On top of that, this is not really a fair comparison for ancestry, since the imputations were made using CEU, GBR, and ACB 1000 Genomes reference samples (the set of 286 reference samples used for IBD/kinship self-recovery).

In contrast, these are the results if I only use the GIH population samples as the reference for the imputations, and kinship similar decreases a little (~0.457) and this is what the supervised ADMIXTURE assignments look like (which introduces the expected bias based upon the reference population):

The run-time was also noticeably shorter when I used 1 population for imputation (versus 3 populations for imputation).

That said, if you had a more diverse set of samples to test, then that should also be taken into consideration.  For example, if I guessed the wrong ancestry for imputation, then that can cause some noticeable problems.

While it looks like STITCH off-target read analysis might provide improvement on first impression, the need to know the ancestry for a sample in advance confounds this particular application.  Namely, I would say this re-emphasizes that you need to be careful to read too much into the EAS versus AMR differences that I reported earlier, since I used the most relevant populations for myself and those results are therefore not completely unbiased (think of it like the opposite of the SAS/GIH imputation test).

I ended up using considerably fewer off-target genotypes than I was expecting (>50,000 bp off-target sequence), but you can see that  I did need to use more sequence (closer to the target regions) for the GLIMPSE analysis below.

Strategy #2b: Use Off-Target Reads for GLIMPSE lcWGS Analysis

In the lcWGS self-identification for my own sample, the performance of GLIMPSE was lower than STITCH, but the run-time was noticeably faster and all the 1000 Genome samples were used (so, it was not designed to use a subset of most related populations to improve performance).

Because the run-time was shorter, I tested multiple flanking distances from the coding regions.  This was important because I needed to use sequence closer to the target regions to get self-identification more similar to STITCH:

 Sample 1Sample 2 Kinship 
 GLIMPSE (Genos Off- Target)
50,000 bp flanking
 23andMe SNP chip0.362039
GLIMPSE (Genos Off- Target)
10,000 bp flanking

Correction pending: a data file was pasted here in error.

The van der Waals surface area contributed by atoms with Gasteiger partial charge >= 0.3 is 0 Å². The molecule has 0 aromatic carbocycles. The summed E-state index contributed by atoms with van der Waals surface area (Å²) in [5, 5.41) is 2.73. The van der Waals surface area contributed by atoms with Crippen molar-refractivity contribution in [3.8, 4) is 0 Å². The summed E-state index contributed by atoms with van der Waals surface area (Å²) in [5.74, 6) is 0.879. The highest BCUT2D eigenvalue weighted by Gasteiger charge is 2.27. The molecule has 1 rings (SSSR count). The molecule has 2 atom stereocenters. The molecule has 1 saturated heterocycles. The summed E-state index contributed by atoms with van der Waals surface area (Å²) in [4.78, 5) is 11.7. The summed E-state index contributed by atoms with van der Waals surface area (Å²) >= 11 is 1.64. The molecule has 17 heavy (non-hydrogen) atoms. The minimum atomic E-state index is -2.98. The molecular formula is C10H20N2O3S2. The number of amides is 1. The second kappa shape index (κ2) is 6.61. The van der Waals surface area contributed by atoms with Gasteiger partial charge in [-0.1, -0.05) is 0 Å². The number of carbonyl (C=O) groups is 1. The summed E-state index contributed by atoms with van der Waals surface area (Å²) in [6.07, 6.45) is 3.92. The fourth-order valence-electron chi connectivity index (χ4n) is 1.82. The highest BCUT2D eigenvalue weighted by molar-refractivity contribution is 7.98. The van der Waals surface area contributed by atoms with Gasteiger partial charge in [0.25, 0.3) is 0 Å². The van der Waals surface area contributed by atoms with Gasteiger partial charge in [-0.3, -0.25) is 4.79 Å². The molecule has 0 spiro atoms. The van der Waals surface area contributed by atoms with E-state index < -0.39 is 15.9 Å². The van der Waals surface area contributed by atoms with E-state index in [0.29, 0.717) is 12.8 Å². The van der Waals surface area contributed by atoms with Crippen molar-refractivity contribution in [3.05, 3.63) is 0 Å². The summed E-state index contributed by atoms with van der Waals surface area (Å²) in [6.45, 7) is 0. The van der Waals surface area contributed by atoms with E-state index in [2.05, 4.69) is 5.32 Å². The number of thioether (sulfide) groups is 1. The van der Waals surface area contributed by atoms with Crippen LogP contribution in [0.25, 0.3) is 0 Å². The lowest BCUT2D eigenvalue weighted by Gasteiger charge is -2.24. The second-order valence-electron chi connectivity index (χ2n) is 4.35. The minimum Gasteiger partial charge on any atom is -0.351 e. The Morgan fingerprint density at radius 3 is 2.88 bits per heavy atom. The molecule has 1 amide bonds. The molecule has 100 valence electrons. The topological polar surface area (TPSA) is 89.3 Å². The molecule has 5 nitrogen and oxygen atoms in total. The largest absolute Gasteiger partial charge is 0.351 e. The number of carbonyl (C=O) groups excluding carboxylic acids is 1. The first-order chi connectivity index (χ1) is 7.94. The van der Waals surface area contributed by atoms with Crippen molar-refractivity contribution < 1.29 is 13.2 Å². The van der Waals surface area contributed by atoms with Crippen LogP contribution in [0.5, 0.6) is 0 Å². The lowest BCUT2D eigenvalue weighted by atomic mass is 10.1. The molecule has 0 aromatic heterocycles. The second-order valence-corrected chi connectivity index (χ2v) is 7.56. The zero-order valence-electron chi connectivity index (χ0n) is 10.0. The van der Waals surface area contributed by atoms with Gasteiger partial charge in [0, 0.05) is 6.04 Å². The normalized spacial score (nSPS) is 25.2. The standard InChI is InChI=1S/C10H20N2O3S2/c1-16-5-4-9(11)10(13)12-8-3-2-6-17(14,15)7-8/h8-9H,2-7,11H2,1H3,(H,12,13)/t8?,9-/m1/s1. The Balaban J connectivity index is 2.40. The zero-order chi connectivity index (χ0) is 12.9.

23andMe SNP chip0.449494
 GLIMPSE (Genos Off- Target)
 2,000 bp flanking
 23andMe SNP chip0.475468

In all 3 cases above, the number of genotypes imputed by GLIMPSE was identical (91,296 variants).  Unlike STITCH, there was no "PASS" filter for these variants.  However, if this means that the variants were more accurate when more reads were used, then I believe the number of variants that would have had a "PASS" status should have also increased.

If you use the >10,000 bp and >2,000 bp flanking sequence, then you can see my ancestry results below (respectively):


I am not sure if it matters that  I had to use sequence closer to the target (coding) regions, but these look similar to the regular on-target variant ancestry results (which were not as computationally intenstive and took up less storage space).

You can also see some more details about the GLIMPSE analysis on my samples here.

Finally, this was my first attempt at estimating ancestry from my Exome samples, so I think that there is likely some room for improvement.  Nevertheless, I hope this is useful as a starting point for discussion (for what I thought was more-or-less the most straightforward application of existing methods).

Disclaimer: I think it is important to emphasize that this amount work may not be enough to say the strategy is completely free of errors, and it is also not enough to say the process should be scaled up for more samples.

However, if this post and the public GitHub code can play a similar role as a public lab notebook like the LOG.txt file for the RNA-Seq differential expression limits test, then that might help with communicating effort (and/or a partial contribution to a process, for both positive and negative results).

Change Log:
7/3/2020 - public post date
7/4/2020 - minor changes (including clarification of summary/discussion)
7/5/2020 - minor changes (including adding link to initialized GLIMPSE GitHub subfolder)
7/6/2020 - minor changes
8/1/2020 - add GLIMPSE results